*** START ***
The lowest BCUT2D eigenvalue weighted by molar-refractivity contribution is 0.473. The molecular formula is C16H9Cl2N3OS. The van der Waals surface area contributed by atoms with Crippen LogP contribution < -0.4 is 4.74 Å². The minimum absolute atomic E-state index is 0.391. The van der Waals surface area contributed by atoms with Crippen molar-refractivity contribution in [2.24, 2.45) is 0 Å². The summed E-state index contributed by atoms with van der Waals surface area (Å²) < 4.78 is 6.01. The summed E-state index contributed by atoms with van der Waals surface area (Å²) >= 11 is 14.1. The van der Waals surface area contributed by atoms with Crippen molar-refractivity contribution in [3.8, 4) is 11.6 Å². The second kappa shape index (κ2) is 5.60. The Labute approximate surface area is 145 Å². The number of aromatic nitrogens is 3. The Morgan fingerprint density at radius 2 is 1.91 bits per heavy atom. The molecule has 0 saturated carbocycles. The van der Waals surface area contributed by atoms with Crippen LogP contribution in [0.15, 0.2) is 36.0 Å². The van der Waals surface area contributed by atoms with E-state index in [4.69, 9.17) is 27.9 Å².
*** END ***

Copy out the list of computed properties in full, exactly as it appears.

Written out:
The lowest BCUT2D eigenvalue weighted by molar-refractivity contribution is 0.473. The molecular formula is C16H9Cl2N3OS. The van der Waals surface area contributed by atoms with Crippen LogP contribution < -0.4 is 4.74 Å². The minimum absolute atomic E-state index is 0.391. The van der Waals surface area contributed by atoms with Crippen molar-refractivity contribution in [2.24, 2.45) is 0 Å². The summed E-state index contributed by atoms with van der Waals surface area (Å²) < 4.78 is 6.01. The summed E-state index contributed by atoms with van der Waals surface area (Å²) >= 11 is 14.1. The van der Waals surface area contributed by atoms with Crippen molar-refractivity contribution in [3.8, 4) is 11.6 Å². The second kappa shape index (κ2) is 5.60. The Labute approximate surface area is 145 Å². The number of aromatic nitrogens is 3. The Morgan fingerprint density at radius 2 is 1.91 bits per heavy atom. The molecule has 0 saturated carbocycles. The van der Waals surface area contributed by atoms with Crippen LogP contribution in [0.15, 0.2) is 36.0 Å². The van der Waals surface area contributed by atoms with E-state index in [4.69, 9.17) is 27.9 Å².